Louis Vuitton may be beating the odds doing healthy business in the age of coronavirus, but that doesn’t mean it’s battle against counterfeits has taken a backseat. Its latest bust of fakes, however, involved two things the heritage brand did not anticipate: top-notch tech and its own employee.
In a plot that seems ripe for cinematic treatment, a sales representative from the French luxury brand’s Guangzhou store is alleged to have repeatedly sold bags ahead of their launch at a significant markup to counterfeiting organizations. This headstart gave them enough of a lead to produce the fakes in time to correspond with the release of the genuine article, according to a report from WWD.
The police force in Shanghai took 62 criminal gangs into custody last month for hawking the fake bags and, in the process, seized dozens of sets of counterfeit manufacturing equipment along with 2,000 fraudulent bags and 100,000 pieces of raw material worth approximately $14.6 million.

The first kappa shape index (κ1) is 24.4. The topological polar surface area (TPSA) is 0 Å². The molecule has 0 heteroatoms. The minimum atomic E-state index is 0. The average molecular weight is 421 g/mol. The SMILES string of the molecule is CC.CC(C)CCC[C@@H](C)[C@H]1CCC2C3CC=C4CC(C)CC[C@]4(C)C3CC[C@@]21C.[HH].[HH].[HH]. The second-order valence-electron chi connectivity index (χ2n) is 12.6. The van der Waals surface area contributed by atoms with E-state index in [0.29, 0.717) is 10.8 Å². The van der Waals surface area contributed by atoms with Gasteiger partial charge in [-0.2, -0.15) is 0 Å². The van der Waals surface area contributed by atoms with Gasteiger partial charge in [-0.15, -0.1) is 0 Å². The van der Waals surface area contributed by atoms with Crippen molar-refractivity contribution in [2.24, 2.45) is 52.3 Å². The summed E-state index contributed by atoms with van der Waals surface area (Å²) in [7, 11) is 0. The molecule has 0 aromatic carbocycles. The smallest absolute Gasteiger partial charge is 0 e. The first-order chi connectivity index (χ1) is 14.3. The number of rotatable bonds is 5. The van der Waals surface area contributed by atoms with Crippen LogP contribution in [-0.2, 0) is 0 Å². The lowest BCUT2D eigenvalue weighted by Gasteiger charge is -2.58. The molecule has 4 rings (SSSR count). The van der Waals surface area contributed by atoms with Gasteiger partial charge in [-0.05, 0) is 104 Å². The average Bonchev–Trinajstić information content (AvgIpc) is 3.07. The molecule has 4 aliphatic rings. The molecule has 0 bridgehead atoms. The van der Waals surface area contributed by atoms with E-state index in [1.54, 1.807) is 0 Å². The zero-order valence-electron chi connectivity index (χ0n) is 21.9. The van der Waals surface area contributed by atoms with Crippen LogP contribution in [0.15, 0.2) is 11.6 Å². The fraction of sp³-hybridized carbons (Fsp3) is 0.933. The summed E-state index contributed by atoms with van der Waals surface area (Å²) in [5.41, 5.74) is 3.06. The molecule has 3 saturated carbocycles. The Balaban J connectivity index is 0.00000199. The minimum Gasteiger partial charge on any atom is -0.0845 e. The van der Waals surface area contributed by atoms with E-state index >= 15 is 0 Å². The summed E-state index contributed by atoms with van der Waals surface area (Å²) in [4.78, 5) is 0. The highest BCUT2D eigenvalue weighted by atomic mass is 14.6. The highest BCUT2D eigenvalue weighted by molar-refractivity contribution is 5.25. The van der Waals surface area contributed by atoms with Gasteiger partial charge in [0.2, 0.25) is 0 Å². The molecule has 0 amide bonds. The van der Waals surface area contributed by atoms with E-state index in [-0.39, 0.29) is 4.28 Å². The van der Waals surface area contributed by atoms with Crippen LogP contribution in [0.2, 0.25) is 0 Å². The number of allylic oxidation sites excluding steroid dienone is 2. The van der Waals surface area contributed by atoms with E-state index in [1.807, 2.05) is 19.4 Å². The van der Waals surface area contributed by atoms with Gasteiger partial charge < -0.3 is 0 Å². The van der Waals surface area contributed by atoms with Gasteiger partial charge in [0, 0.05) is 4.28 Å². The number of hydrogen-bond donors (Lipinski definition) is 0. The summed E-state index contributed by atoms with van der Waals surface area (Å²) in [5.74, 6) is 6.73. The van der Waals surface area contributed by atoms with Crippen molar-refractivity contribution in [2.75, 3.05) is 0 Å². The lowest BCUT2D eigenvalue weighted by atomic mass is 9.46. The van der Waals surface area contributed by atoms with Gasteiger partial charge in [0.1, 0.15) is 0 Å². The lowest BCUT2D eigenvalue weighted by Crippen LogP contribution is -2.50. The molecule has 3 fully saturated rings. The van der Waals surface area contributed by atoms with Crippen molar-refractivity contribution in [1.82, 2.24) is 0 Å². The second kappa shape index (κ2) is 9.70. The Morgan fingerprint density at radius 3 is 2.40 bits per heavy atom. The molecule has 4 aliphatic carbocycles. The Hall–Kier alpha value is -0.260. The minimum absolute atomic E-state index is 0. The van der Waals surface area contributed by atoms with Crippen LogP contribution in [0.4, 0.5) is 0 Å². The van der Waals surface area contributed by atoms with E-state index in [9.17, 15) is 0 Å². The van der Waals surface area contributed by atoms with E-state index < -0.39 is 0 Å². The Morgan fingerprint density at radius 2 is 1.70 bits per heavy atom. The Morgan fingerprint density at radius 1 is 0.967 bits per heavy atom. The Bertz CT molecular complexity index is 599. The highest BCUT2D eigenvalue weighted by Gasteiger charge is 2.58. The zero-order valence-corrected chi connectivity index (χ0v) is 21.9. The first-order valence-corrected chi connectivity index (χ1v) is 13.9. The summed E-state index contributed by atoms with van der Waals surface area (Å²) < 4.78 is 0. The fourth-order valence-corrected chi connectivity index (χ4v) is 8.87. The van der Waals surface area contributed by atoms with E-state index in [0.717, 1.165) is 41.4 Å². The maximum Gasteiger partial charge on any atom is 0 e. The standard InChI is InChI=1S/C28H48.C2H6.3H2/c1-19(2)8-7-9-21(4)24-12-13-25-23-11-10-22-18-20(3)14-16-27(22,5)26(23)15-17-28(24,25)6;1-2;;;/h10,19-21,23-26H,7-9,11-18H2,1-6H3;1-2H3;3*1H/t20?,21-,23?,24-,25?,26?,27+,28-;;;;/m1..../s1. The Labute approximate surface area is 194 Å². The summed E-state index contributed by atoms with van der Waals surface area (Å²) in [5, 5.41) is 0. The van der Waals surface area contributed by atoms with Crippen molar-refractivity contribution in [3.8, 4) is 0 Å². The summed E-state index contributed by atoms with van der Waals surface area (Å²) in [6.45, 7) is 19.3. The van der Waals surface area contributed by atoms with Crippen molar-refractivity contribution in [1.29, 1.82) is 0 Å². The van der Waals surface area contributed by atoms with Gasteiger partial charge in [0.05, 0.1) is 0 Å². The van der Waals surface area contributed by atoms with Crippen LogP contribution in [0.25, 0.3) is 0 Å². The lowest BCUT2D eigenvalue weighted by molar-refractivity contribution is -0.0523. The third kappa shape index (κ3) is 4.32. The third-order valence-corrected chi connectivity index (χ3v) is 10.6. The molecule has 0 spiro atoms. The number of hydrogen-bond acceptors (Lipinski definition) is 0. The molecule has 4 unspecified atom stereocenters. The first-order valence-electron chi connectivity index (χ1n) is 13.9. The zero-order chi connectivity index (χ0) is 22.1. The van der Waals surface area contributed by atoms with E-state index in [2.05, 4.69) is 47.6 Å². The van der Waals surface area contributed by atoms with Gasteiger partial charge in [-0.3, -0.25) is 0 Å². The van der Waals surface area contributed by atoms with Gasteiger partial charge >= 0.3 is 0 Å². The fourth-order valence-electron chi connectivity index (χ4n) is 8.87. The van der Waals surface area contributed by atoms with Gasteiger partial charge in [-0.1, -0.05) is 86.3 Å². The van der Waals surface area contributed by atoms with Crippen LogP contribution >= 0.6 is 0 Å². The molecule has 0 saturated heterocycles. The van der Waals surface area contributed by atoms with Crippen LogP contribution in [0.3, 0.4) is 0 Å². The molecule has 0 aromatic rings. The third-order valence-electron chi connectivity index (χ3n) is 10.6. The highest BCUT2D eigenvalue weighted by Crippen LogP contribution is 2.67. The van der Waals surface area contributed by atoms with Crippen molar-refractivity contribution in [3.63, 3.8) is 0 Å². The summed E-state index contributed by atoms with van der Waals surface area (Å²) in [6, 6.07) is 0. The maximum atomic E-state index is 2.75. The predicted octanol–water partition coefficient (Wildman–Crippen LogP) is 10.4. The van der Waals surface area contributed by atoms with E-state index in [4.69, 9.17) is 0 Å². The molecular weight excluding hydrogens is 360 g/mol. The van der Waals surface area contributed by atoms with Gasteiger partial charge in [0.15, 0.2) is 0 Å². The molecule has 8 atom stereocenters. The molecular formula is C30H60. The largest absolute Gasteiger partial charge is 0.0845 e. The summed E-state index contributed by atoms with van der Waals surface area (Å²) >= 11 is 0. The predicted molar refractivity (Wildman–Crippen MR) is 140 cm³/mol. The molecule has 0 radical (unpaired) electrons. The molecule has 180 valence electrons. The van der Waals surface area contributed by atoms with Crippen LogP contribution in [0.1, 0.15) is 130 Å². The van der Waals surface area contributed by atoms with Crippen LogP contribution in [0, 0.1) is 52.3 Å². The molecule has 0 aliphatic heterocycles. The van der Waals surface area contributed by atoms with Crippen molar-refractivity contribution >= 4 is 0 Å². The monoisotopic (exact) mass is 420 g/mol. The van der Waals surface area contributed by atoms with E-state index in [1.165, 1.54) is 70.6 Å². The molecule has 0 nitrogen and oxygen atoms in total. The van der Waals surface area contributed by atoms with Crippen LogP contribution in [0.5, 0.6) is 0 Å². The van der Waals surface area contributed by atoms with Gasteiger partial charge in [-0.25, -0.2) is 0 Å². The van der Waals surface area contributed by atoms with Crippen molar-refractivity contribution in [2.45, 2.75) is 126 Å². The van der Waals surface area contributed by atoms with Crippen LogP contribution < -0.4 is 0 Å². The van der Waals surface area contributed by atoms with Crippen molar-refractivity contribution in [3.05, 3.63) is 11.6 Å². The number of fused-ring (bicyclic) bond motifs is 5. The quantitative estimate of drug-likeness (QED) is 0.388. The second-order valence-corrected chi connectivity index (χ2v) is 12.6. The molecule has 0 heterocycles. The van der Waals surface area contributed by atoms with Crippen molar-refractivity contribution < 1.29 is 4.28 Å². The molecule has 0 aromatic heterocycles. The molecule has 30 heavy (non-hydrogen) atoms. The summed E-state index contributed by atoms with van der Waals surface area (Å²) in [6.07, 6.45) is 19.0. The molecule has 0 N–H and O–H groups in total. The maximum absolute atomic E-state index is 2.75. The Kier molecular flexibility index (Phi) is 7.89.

While many counterfeit luxury goods are given away by their poor quality, these well-produced examples actually had the inverse problem––the incorporation of advanced technology not yet implemented into genuine Vuitton merchandise. Created with NFC sensor chips, the bags directed buyers to the official Louis Vuitton website once scanned. Though real Vuitton bags don’t yet include them, other luxury labels such as Moncler and Salvatore Ferragamo have used these chips as futuristic signs of authenticity. But Vuitton is investing generously in anti-counterfeiting measures, including last year’s launch of the Aura platform to help clients trace the provenance of their purchases, so it may not be long before they take the step… Robb Report